You’ve Never Seen So Many Bikes

by spaghettipirate

Yes, yes, I know. I know that it’s been a week since my last update and that I leave you, dear reader on bated breath. For those that don’t follow my Twitter, Facebook, or Tumblr, the reason for my extended absence was that I took a mini-vacation into Amsterdam. And I – like perhaps most or all tourists that ever have been to Amsterdam – immediately fell in love with the people, the air, the city. In a word: tranquil. The people are perhaps some of the most soft-spoken kindly giants that remind me of Roald Dahl’s The BFG. Yes, there is of course the gaudy and seedy tourist attractions that come with the legalized prostitution and legal marijuana, but it is my firm impression that these are all just acts and charades for the tourists to come and get their kicks out. Instead what my impression of the true Amsterdam was that of an early starting morning business people who love to ride rusted city bikes all over the place. Indeed the bike density is higher than car density, and it seems that there are at least two bicycles per person residing in Amsterdam.

Not that the cold seems to bother them either. They were more than happy to ride around in 9 degree weather with little more than a scarf for protection against the biting wind chill. I’m not sure if it’s because they’re all in an elevated state of mind, or simply because their skin is a little thicker, but I can tell you that even in the cold spring rain of Amsterdam there were plenty of people on their bikes bustling to where ever it was that they were headed. Frankly, even attempting to cross the road can be a somewhat hazardous activity, as there are so many bikes passing in such rapid frequency that it’s a little like Frogger. It’s so many bikes, that they even have roads and stop lights dedicated for the sole purpose of the bikes. Stop lights! I’ve never seen anything like it, and I doubt that I ever will again. But such is the density of bikes in Amsterdam that there are even “No parking bikes here” stickers on the outside of some shop store fronts, in which there is a giant red half X across an image of a bicycle. Not every store has such a sticker, but plenty do.

And beyond that, is that many people don’t bother to lock up their bikes. (Granted many of the bikes aren’t worth the price of the lock, but that could just be me). Instead they’re happy to leave them most wherever, with their saddle bags attached to the back of the bike, and happily wander in and out of stores going about their errands, seemingly un-worried about weather or not someone will steal their bikes. This could also be attributed to the fact that I firmly believe that there are at least 2-3 bikes per person living in the city.

For indeed you come across some really old and rusted bikes that have the air all gone out of the wheels, and chain rusted beyond recognition. I think that people forgot them or bought a new bike at one of the hundreds of bike stores, instead of having to worry about maintenance.

It’s a bike lover’s paradise.

It’s not just the bikes either. It’s the general temperament of the people. Calm and accepting of most everyone it seems. That it doesn’t much matter what walk of life you may come from, only that you are as open-minded and calm and not intrusive on others as they are. For example, Amsterdam is famous for its coffeeshops and where you can buy legal marijuana – and certainly there are plenty of people who are in about town having the time of their lives. But of course, these people are not disruptive nor annoying, instead they are giggly and sloth like in their movements. When I went into the supermarket, there was this really tall – and I mean close to or over 2 meters – black man who was high as a kite and he saw me and giggled saying “Hello!” as he was contemplating the fruit selection.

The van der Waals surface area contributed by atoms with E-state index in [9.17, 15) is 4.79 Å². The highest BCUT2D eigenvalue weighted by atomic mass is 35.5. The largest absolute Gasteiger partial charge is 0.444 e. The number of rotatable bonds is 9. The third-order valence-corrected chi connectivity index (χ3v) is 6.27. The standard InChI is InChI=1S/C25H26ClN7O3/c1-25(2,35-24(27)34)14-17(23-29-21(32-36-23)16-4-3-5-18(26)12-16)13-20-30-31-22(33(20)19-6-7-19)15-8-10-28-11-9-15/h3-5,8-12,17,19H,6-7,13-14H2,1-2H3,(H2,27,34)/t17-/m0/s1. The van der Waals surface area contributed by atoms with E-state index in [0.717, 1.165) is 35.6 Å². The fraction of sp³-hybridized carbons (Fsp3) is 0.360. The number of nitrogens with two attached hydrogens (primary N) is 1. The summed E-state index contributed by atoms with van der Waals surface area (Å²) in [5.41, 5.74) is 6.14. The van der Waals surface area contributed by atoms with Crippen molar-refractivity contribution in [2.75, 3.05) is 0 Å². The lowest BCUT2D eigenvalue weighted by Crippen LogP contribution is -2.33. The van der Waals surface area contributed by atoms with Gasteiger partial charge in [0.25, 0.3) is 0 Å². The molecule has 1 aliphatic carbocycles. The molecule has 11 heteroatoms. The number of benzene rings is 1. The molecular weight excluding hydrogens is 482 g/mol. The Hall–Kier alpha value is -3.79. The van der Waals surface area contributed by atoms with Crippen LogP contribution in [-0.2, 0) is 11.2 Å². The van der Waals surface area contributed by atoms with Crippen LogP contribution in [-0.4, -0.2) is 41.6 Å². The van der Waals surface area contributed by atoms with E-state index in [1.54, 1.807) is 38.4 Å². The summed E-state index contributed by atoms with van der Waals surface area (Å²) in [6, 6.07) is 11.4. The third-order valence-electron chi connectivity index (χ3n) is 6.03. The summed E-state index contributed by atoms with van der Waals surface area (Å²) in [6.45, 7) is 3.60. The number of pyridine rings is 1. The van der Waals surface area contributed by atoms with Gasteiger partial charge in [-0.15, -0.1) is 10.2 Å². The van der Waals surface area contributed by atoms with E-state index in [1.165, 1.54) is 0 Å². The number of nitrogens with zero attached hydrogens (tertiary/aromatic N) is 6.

But that would be the other thing – they all speak a perfect deliberate slow accented English that had me feeling like a sloppy rapid version of English. Where theirs was a Michelangelo english, mine felt somehow more like a Pollack. Not that they didn’t understand me, I only say that I felt my English slurred and tiny compared to these people who admittedly made me feel welcome for my brief foray into their city. Even the homeless were pleasant, if not a little crazy, and they too spoke a fine English, as I determined that somehow, someway I was going to make Amsterdam my home.

(If only the weather wasn’t so wet)

But the houses! I’ve never seen more precariously arranged houses. It’s all crooked and slanted and sloping in every which way minus straight! They were houses out of an optical illusion that somehow didn’t make sense. And people live in them! How is the furniture arranged? The houses are narrow and crooked all lining the hundreds of canals. It’s a small and walkable city, and there are hundreds of ethnicities and nationalities within the city that are not just restricted to tourists. I wonder if the furniture that they sell – IKEA for those wondering – comes as customarily designed to fit your specific crooked house needs.

During my stay I was able to visit most of what had been laid out on the hotel map, and every street, although crazily named, brought with it a different approach to life, even though in most cases many shops were closed by 6pm.

The city feels calm and quiet, which is kind of odd considering how many people go whizzing by on bicycles. Upon my arrival back to Paris, the mood felt downright dour, and the people stuffy and grumpy, as I mused aloud what exactly it was that the Parisian’s had stuck up their butts. Of course coming from Washington DC I never felt it, but the refresher that was Amsterdam had made it acutely aware that yes, people could be sourpuss and a half.

By any means, I intend to return to Amsterdam, as it was a pleasant and beautiful ville with wonderful people.